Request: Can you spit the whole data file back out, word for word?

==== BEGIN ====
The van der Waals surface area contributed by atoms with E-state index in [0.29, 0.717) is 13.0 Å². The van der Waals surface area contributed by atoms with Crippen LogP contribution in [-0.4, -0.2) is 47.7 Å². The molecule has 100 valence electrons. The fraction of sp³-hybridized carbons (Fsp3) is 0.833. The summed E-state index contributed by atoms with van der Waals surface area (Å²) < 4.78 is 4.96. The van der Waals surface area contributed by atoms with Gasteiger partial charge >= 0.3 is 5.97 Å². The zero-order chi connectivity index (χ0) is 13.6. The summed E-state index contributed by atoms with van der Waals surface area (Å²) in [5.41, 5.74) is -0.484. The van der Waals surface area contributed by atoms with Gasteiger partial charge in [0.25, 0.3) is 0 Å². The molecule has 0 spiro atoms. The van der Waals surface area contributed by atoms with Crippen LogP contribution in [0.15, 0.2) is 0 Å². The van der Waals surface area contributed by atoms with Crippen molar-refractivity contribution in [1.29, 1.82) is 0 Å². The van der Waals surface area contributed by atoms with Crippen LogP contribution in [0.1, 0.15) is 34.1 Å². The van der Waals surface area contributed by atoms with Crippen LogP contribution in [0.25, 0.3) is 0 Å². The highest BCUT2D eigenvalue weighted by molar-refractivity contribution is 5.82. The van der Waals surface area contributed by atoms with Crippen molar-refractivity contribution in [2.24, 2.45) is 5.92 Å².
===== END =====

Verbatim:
The van der Waals surface area contributed by atoms with E-state index in [0.29, 0.717) is 13.0 Å². The van der Waals surface area contributed by atoms with Crippen LogP contribution in [-0.4, -0.2) is 47.7 Å². The molecule has 100 valence electrons. The fraction of sp³-hybridized carbons (Fsp3) is 0.833. The summed E-state index contributed by atoms with van der Waals surface area (Å²) < 4.78 is 4.96. The van der Waals surface area contributed by atoms with Gasteiger partial charge >= 0.3 is 5.97 Å². The zero-order chi connectivity index (χ0) is 13.6. The summed E-state index contributed by atoms with van der Waals surface area (Å²) in [5.41, 5.74) is -0.484. The van der Waals surface area contributed by atoms with Gasteiger partial charge in [0.25, 0.3) is 0 Å². The molecule has 0 spiro atoms. The van der Waals surface area contributed by atoms with Crippen LogP contribution in [0.15, 0.2) is 0 Å². The van der Waals surface area contributed by atoms with Crippen molar-refractivity contribution in [1.29, 1.82) is 0 Å². The van der Waals surface area contributed by atoms with Crippen LogP contribution in [0.1, 0.15) is 34.1 Å². The van der Waals surface area contributed by atoms with Crippen LogP contribution in [0.25, 0.3) is 0 Å². The highest BCUT2D eigenvalue weighted by molar-refractivity contribution is 5.82. The van der Waals surface area contributed by atoms with Crippen molar-refractivity contribution in [2.24, 2.45) is 5.92 Å².